"The most common mistake that small business owners make is that they don't understand their cash forecast, and business can be going very well, but you can run out of money," Karen Mills, the former administrator of the U.S. Small Business Administration (SBA) during President Barack Obama's presidency, told Yahoo Finance (video above).

View photos
President Barack Obama and Small Business Administration (SBA) Administrator Karen Mills participate in a breakout session during the Winning the Future Forum on Small Business at Cleveland State University in Cleveland, Tuesday, Feb. 22, 2011. (AP Photo/Carolyn Kaster)

'They create a path to the American dream'

There are 30.7 million small businesses in the U.S. and approximately half of America's private workforce are employed at a small business–which is defined by the SBA as a company that employs 500 people or less.

"They create a path to the American dream, so it's not only part of the economy, but it's part of economic mobility," Mills said.

Mills idea of the American dream has its roots from a relative's journey in America.

Mills' grandfather, an immigrant from Russia, started a textile business with just two machines in the back of a Boston shoe shop. She worked for him during her college years and saw the business grow from one man taking care of his family in a new world to a company employing hundreds of people taking care of their families.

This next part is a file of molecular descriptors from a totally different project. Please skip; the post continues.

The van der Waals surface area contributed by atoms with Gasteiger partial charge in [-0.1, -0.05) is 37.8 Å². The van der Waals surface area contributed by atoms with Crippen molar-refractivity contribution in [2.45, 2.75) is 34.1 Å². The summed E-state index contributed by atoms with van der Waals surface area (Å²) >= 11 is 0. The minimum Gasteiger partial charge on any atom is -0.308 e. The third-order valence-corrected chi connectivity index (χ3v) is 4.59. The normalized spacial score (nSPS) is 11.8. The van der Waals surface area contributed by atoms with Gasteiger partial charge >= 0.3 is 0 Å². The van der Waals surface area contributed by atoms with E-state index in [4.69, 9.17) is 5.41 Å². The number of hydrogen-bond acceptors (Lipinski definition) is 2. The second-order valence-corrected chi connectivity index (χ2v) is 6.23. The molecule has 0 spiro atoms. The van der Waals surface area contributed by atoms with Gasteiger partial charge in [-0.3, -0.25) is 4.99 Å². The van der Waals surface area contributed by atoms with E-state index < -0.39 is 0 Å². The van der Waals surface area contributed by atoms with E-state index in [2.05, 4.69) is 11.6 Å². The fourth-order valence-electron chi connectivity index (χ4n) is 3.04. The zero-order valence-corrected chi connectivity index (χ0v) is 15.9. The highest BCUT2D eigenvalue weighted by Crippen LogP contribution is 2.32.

"I grew up with him, and he would say to me, 'Our family doesn't work for other people. Our family grows their own business,'" Mills said. "And to me, that's the American dream, the ability to come to this country without anything, without resources, without advantages, and have access and opportunity."

View photos
Karen Mills holds up her book, "Fintech, Small Business & the American Dream: How Technology Is Transforming Lending and Shaping a New Era of Small Business Opportunity" in Yahoo Finance's studio.

'This is actually a terrific time to start a small business'

Something smaller businesses lose sight of — especially when they have to contend with with bigger corporations such as Amazon — is not being prepared for obstacles to arise with their starting investment, like stocking up their inventory and being ready for late payments from customers or shipments.

"It's very important for a small business owner to understand where their business is going, what's the customer need that they're going to meet, and how are they going to survive financially," Mills said. "What are going to be the resources that they're going to use to start the business? How are they going to generate the resources they need to stay in business and pay their employees?"

She noted that in the era of FinTech, small businesses have more tools than ever to establish their foundation.

"This is actually a terrific time to start a small business because the resources that you need to begin are getting more and more identifiable and cheap because of technology," said Mills.